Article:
Rebuilding Your Credit After Filing Bankruptcy
March 7, 2016
It’s worth noting that if you’ve filed Chapter 7, after filing, you’ll have a much more attractive debt-to-income ratio for lenders. And you also won’t be able to qualify for filing again for at least another eight years, which is also appealing to lenders. This is good news when it comes to starting with a clean slate of credit.
Be careful, though! Credit card companies know this, and many will come after those who have recently been discharged from bankruptcy, trying to get them to sign up quickly with extremely high interest rates.
Here are some other things to keep in mind as you begin to rebuild:
• Don’t attempt to borrow money too quickly. Try to wait until your credit score rebounds to around 650.
• Be aware and on top of your credit report. Learn how to read it, and be aware of any potential errors or mistakes.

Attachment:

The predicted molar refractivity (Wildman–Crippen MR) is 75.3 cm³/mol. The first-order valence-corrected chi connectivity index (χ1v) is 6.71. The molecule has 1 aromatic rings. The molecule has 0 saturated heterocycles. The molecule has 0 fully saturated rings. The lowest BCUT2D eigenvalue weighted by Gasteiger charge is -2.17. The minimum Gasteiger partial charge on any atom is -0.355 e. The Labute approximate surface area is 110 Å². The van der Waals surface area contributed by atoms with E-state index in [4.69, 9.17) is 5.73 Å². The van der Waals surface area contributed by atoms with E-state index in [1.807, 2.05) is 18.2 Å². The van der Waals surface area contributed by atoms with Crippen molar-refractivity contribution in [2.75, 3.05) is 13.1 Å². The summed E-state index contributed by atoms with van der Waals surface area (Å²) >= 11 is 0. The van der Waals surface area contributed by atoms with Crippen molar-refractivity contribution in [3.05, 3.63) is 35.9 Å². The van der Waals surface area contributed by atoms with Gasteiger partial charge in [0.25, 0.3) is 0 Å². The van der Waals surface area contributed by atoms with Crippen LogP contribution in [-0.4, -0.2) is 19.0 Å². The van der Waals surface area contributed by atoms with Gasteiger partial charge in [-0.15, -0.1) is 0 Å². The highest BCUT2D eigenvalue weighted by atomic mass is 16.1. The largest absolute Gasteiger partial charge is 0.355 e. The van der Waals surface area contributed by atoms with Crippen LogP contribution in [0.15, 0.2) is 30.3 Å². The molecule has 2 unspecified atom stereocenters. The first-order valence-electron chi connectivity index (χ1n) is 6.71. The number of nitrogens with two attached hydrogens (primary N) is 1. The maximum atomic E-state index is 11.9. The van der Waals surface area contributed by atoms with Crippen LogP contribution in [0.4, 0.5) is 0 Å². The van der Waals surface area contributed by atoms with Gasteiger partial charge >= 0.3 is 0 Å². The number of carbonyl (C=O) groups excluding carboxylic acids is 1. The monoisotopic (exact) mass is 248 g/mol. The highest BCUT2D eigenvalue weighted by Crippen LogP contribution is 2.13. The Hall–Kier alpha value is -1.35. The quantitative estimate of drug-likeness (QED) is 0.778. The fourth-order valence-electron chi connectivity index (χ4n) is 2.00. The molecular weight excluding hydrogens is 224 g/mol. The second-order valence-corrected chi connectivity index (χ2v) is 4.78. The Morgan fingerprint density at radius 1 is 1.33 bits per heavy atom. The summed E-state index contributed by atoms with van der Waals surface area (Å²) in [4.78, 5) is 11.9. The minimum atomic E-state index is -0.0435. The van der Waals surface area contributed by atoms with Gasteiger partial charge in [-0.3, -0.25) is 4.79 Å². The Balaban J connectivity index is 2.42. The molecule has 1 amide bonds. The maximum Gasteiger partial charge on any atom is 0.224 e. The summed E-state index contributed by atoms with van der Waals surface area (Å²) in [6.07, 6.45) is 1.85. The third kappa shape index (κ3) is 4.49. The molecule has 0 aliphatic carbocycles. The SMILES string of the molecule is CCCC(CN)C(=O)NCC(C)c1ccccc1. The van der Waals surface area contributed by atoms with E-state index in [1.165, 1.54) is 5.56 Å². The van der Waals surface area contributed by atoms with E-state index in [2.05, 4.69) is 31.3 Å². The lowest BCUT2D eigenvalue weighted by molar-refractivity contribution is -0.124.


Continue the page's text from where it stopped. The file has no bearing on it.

• Start saving. Having a reserve of cash is a great way to get back on your feet after bankruptcy, and you’re in a great position to begin doing so. A good rule of thumb is 10% of your income, but anything is better than nothing. And try to make deposits into the account regularly. This is the best, and safest way, to begin rebuilding your credit score.
• Continue working to pay off secured debts, such as liens on houses or cars. This will help rebound your credit rating more effectively and safely than high-risk credit cards.
• Steer clear of lending scams and payday loans.
For more information on living a debt-free life post-bankruptcy, contact the Law Office of George R. Belche today.